I've seen this slip-up happen in many environments: at a press conference when I was a reporter, in the preschool classroom, in a high school classroom, in a board meeting, in rehearsal. Inevitably, the person who mispronounced looks ashamed. I know that when I do it, I feel ashamed.
Given that, is it any wonder that my students don't want to learn new words? No one likes to feel ashamed, and no one feels quite so exposed as a high school student speaking in front of her peers.
This is exactly why acquiring new words seems less like fun and more like walking into a landmined field, especially if someone know-it-all pops up to correct us. Everyone's an expert on something, right? I keep meeting people who are experts on pronouncing "amiable."
This shame of which I write is key. I see it whenever I ask my students to use the new words they've learned in a sentence for the class. They'll volunteer to read the sentence, but when they get to the new, hard-to-say word, they look expectantly at me. This quickly grows frustrating. Last week, one of our words was "eschew" and after a while, I felt like I was playing the part of "eschew" in some surrealist drama.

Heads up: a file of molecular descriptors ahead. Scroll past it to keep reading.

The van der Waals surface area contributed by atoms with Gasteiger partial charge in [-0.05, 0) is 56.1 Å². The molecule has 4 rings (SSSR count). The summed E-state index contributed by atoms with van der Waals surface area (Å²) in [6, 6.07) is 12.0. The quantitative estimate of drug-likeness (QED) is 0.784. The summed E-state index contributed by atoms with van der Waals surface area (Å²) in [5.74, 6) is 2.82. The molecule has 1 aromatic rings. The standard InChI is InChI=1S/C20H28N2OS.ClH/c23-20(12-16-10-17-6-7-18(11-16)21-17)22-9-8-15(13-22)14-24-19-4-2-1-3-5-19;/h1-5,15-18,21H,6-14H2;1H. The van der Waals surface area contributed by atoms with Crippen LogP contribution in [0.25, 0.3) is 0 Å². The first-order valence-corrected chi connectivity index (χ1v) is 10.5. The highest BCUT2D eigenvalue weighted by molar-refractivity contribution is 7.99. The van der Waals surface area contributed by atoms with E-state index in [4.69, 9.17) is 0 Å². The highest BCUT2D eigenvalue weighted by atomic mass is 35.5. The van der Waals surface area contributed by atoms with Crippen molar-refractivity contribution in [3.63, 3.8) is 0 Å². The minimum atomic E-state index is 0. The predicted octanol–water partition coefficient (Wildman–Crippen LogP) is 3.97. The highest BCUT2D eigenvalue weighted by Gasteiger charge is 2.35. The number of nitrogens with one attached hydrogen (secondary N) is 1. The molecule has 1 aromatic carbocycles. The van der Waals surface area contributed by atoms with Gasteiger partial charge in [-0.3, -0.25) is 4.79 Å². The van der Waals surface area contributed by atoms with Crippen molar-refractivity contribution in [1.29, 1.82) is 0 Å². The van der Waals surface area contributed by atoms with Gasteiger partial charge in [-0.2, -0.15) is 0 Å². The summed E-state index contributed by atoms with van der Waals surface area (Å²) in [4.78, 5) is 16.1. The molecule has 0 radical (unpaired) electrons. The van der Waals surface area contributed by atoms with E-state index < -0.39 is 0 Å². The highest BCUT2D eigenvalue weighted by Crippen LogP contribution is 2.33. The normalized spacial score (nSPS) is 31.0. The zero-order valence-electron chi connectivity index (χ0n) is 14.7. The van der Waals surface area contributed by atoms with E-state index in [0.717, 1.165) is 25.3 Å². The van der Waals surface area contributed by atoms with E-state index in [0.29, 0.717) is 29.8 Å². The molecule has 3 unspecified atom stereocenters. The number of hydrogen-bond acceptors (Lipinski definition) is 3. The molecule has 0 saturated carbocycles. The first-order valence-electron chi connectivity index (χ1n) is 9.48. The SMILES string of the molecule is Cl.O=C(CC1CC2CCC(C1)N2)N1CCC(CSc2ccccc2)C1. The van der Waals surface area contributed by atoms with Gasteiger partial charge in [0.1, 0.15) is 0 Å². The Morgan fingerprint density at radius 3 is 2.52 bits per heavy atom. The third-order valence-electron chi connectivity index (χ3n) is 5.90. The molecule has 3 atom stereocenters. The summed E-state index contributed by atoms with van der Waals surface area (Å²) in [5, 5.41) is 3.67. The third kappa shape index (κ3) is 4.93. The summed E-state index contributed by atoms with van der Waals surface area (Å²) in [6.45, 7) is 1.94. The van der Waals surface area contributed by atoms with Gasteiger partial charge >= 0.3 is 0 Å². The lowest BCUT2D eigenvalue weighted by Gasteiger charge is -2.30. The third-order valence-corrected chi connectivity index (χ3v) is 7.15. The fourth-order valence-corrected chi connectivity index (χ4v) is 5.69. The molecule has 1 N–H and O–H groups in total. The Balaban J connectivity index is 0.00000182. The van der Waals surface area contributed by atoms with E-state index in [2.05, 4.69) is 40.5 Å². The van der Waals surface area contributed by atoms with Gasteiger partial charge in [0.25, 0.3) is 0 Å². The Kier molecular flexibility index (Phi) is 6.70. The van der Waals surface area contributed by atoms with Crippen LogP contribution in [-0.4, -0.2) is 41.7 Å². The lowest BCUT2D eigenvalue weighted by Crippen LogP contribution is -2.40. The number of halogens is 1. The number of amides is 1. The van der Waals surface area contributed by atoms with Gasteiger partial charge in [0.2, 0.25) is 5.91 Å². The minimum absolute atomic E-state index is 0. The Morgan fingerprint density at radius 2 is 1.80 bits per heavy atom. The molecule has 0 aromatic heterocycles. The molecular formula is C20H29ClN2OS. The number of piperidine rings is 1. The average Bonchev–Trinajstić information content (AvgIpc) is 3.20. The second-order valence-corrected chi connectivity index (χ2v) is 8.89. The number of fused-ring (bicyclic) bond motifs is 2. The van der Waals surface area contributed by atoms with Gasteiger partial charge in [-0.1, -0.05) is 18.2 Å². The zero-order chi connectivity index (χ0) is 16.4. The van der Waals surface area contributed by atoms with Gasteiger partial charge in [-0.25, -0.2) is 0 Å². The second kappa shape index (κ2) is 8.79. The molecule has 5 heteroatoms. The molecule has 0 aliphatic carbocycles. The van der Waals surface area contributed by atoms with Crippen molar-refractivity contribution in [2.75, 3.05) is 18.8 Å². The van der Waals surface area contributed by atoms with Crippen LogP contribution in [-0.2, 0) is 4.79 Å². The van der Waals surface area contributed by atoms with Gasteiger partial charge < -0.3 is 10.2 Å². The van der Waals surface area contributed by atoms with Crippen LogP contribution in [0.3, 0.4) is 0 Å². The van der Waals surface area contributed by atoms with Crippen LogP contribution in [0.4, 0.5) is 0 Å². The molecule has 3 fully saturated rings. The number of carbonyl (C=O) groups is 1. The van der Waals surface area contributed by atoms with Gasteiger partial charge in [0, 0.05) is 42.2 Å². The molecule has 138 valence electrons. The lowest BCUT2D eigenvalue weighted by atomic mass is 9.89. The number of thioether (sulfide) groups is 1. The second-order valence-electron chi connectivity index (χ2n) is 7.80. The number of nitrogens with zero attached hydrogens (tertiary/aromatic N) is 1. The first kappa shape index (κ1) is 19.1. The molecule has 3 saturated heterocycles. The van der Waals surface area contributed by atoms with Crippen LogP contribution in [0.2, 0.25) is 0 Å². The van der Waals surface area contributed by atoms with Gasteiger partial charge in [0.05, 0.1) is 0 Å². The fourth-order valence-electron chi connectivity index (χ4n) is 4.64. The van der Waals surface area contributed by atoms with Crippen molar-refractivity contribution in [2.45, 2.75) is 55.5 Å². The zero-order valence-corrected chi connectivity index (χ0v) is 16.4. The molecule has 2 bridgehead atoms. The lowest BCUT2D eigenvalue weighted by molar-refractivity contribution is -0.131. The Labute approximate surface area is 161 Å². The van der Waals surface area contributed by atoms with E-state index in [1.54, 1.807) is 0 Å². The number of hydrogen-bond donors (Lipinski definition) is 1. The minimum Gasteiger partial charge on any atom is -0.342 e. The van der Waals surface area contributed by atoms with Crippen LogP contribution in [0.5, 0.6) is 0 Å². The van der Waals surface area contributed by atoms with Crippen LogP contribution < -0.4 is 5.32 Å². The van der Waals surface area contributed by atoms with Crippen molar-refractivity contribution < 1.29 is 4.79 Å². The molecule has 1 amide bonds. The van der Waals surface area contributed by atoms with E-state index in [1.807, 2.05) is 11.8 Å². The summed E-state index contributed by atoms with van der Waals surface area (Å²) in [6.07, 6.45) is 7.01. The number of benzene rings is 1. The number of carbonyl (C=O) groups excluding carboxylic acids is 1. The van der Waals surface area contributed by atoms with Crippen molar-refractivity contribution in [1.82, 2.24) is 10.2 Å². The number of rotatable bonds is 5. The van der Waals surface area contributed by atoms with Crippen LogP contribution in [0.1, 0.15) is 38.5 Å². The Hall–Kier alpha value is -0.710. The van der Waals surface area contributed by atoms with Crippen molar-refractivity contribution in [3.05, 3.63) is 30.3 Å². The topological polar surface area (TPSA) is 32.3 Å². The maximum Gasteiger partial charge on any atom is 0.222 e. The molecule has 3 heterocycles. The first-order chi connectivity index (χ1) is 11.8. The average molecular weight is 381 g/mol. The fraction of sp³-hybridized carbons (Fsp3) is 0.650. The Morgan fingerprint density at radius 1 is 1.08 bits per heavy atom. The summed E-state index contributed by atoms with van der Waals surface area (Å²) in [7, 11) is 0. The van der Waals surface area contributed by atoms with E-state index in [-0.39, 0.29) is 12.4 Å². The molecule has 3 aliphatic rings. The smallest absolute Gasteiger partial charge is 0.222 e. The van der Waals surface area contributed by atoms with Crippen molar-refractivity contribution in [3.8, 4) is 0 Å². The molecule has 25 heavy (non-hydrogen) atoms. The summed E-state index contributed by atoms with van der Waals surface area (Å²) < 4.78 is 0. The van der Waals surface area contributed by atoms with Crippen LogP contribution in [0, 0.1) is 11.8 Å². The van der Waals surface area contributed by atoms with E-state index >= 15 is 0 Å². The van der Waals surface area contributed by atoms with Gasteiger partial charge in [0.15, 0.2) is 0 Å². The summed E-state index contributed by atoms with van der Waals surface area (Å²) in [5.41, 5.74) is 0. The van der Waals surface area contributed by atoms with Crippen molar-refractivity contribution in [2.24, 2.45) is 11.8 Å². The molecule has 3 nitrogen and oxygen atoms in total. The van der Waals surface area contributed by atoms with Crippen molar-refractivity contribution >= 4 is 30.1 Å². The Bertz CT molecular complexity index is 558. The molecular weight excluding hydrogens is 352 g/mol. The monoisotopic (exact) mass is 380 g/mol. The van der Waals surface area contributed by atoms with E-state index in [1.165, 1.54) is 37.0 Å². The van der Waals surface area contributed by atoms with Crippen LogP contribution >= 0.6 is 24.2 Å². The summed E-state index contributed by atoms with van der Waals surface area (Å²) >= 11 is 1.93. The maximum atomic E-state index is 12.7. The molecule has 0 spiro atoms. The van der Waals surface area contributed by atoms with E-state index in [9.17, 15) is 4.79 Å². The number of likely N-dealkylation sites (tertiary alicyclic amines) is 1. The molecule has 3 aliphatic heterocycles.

By the way, it strikes me as quite funny that we don't have the same societal scorn for using a word incorrectly in meaning. We might sense that the person means "amused" when they say "bemused" and I know that there is a whole underground community who cringes at the misuse of "presently." But we don't often point it out to the mis-user. Nope. Just the mispronouncer. Hmm.
Vocab Serenity, Now!
What to do, what to do? How to help my students broaden their vocabularies against their wills? Well, I do trust that simply introducing these words to my students will make some of them lodge into their memories. It's also good, as I have discussed in the past, to make vocab acquistion fun and meaningful, both in-context and out-of-context. Moreover, though, I think it's important that we take the shame out of word acquistion. I've mentioned this before, but let's think about what that truly means.
First, it means that we need to settle on how a word should be pronounced. In my classroom, we defer to the oratorial tones of Whomever Does the Visual Thesaurus Pronunciations. We can easily use our computers to click on the little megaphone next to any word on the VT and hear it said aloud. That becomes the pronunciation we go with. I have had my disagreements with WDtheVTP but I've realized that the error has been mine (or my childhood community's tacit agreement), not the impeccable website's.
Then, we practice saying the words. I believe in the 10x Rule. Say it 10 times, correctly, and you've probably got it. (It worked for "Bethesda" and me, and believe me, my brother, who lives near Bethesda, was much relieved.)